A NAFTA country may, however, choose to assess customs duties on the value of the repairs or alterations performed in another NAFTA country that are not pursuant to a warranty. The rate of duty applied is the preferential NAFTA rate, regardless of whether the goods repaired or altered are originating. Canada will assess customs duties and GST on the value of such repairs or alterations performed in Mexico and the United State using the rate of duty applicable under the United States-Canada Free Trade Agreement, as incorporated into Annex 307.1 of the NAFTA, for goods from both countries. Mexico will not assess duties on repair or alterations performed in the United States or Canada. The United States will not assess duties on repairs or alterations not pursuant to a warranty performed in Mexico, but will assess duties on those performed in Canada. Goods entering Canada from the United States or Mexico after non-warranty repair or alteration are dutiable (tariff item number 9822.00.00) on the value of the repair/alteration only.

3. Certain Professional Equipment, Sports Goods, and Goods for Display.

A business traveler who qualifies under chapter 16 of the NAFTA may temporarily import certain goods duty-free. Goods which qualify are professional equipment (tools of the trade: for instance, a rock band would be allowed to bring its musical instruments, its on-stage wardrobe, and all the necessary equipment for setting up the concert at the arena; i.e.: lighting, cables, stage props, amplifiers, etc.), equipment for the press or for sound or television broadcasting, cinematographic equipment, goods for sports purposes, and goods for display or demonstration.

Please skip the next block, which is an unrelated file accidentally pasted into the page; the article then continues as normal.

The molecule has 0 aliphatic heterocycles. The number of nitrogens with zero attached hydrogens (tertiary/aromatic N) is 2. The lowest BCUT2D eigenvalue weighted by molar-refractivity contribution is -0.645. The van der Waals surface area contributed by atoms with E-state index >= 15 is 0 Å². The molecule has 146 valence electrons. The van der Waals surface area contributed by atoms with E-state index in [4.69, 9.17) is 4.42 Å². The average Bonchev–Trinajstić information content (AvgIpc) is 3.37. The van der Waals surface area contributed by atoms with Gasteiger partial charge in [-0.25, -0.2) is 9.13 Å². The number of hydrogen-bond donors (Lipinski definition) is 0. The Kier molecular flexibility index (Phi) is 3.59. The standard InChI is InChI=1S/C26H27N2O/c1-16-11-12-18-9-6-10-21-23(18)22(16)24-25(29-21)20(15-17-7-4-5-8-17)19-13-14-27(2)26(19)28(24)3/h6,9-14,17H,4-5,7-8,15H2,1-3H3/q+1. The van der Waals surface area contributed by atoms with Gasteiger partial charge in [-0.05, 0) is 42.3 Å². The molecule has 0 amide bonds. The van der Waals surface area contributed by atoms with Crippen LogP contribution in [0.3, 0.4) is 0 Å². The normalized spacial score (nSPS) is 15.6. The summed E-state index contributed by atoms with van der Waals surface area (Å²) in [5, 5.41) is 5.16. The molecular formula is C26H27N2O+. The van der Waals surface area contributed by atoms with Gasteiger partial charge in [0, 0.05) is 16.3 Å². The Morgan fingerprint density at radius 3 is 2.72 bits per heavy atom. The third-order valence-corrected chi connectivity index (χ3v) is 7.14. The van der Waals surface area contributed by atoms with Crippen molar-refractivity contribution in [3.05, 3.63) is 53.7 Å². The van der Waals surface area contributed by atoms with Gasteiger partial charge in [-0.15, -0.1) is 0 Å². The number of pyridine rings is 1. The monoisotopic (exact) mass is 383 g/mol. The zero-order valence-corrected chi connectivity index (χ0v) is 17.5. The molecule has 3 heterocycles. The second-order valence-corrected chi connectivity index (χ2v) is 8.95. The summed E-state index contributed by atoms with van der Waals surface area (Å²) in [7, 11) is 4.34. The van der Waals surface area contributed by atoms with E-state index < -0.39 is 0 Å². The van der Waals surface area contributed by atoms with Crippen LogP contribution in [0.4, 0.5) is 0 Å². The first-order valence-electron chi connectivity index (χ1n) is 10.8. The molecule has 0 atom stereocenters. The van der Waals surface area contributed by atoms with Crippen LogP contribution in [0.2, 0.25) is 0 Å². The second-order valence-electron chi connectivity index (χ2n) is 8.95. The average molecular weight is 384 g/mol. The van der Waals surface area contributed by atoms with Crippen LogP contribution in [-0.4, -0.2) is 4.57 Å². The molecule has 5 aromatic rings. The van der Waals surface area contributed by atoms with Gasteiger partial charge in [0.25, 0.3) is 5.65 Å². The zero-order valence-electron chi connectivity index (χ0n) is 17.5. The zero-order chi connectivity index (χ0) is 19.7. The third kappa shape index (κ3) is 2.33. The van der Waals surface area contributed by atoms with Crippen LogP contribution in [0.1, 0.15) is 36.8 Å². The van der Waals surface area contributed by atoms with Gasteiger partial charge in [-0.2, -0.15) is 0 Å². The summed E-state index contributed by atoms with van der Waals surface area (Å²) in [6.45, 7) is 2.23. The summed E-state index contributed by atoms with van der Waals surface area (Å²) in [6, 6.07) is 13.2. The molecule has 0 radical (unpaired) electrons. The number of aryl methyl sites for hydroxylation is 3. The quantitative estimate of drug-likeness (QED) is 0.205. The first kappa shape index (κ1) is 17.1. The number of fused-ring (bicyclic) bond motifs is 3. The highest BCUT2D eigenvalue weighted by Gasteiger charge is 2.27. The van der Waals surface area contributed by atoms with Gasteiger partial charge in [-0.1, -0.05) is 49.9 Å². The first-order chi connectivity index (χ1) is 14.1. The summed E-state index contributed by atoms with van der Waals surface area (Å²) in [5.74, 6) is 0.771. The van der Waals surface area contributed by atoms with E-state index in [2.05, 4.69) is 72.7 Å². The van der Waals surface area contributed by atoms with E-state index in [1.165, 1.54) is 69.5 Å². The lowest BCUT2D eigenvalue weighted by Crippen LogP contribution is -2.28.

As a condition of duty-free entry, a NAFTA country may require that these goods:

- not be sold or leased while in its territory

- be accompanied by a bond if they are not originating goods as defined in Chapter 4 of the NAFTA

- only remain in the importing country until the departure of the person or within a reasonable time established by each country

- be capable of being identified when exported

- be imported in no greater quantity than is reasonable for its intended use

- be imported by a national or resident of another NAFTA country that seeks temporary entry

- be used solely by or under the personal supervision of the person importing the good in the exercise of the business activity, trade or profession

- be accompanied by a bond (or other security) no greater than 110% of the charges that would otherwise be owed on final importation. (A bond for customs duties will not be required for an "originating" good.)

Items in the above categories can be imported into Canada duty-free under the following tariff numbers: professional equipment (tools of the trade)-9823.10.00; equipment for the press-9823.20.00; equipment for sound or television broadcasting-9823.30.00; cinematographic equipment-9823.40.00; goods for sports purposes-9823.50.00; and goods intended for display or demonstration-9823.60.00; commercial samples-9823.70.00; advertising films-9823.80.00; conveyances or containers based in the United States or Mexico engaged in the international traffic of goods--9823.90.00; commercial samples of negligible value (less than $1 CDN) --9824.00.00. Articles such as tape recorders, typewriters, personal computers, and similar items commonly carried by travelers for their own use while on business trips are admissible as personal baggage.